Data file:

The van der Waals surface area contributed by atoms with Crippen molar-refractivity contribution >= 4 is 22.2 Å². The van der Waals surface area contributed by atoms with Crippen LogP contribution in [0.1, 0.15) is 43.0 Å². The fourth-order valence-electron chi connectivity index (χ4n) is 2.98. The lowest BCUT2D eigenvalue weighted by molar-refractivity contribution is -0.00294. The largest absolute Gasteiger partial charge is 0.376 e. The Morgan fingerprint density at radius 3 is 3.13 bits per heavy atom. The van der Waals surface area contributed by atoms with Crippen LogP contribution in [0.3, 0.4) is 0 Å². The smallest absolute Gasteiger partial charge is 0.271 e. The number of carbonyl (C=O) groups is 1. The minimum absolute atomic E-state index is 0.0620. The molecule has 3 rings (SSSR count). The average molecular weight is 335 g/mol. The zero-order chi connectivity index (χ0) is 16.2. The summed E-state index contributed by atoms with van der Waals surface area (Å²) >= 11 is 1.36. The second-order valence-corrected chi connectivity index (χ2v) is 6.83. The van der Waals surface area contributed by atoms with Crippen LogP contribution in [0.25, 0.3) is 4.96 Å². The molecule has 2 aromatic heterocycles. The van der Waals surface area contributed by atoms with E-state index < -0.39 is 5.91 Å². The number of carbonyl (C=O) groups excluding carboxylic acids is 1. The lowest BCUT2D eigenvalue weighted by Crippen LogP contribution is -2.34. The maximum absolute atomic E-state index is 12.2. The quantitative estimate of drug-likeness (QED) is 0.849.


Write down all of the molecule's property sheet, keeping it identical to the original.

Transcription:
The van der Waals surface area contributed by atoms with Crippen molar-refractivity contribution >= 4 is 22.2 Å². The van der Waals surface area contributed by atoms with Crippen LogP contribution in [0.1, 0.15) is 43.0 Å². The fourth-order valence-electron chi connectivity index (χ4n) is 2.98. The lowest BCUT2D eigenvalue weighted by molar-refractivity contribution is -0.00294. The largest absolute Gasteiger partial charge is 0.376 e. The Morgan fingerprint density at radius 3 is 3.13 bits per heavy atom. The van der Waals surface area contributed by atoms with Crippen LogP contribution in [0.3, 0.4) is 0 Å². The smallest absolute Gasteiger partial charge is 0.271 e. The number of carbonyl (C=O) groups is 1. The minimum absolute atomic E-state index is 0.0620. The molecule has 3 rings (SSSR count). The average molecular weight is 335 g/mol. The zero-order chi connectivity index (χ0) is 16.2. The summed E-state index contributed by atoms with van der Waals surface area (Å²) >= 11 is 1.36. The second-order valence-corrected chi connectivity index (χ2v) is 6.83. The van der Waals surface area contributed by atoms with Crippen LogP contribution in [0.25, 0.3) is 4.96 Å². The molecule has 2 aromatic heterocycles. The van der Waals surface area contributed by atoms with E-state index < -0.39 is 5.91 Å². The number of carbonyl (C=O) groups excluding carboxylic acids is 1. The lowest BCUT2D eigenvalue weighted by Crippen LogP contribution is -2.34. The maximum absolute atomic E-state index is 12.2. The quantitative estimate of drug-likeness (QED) is 0.849.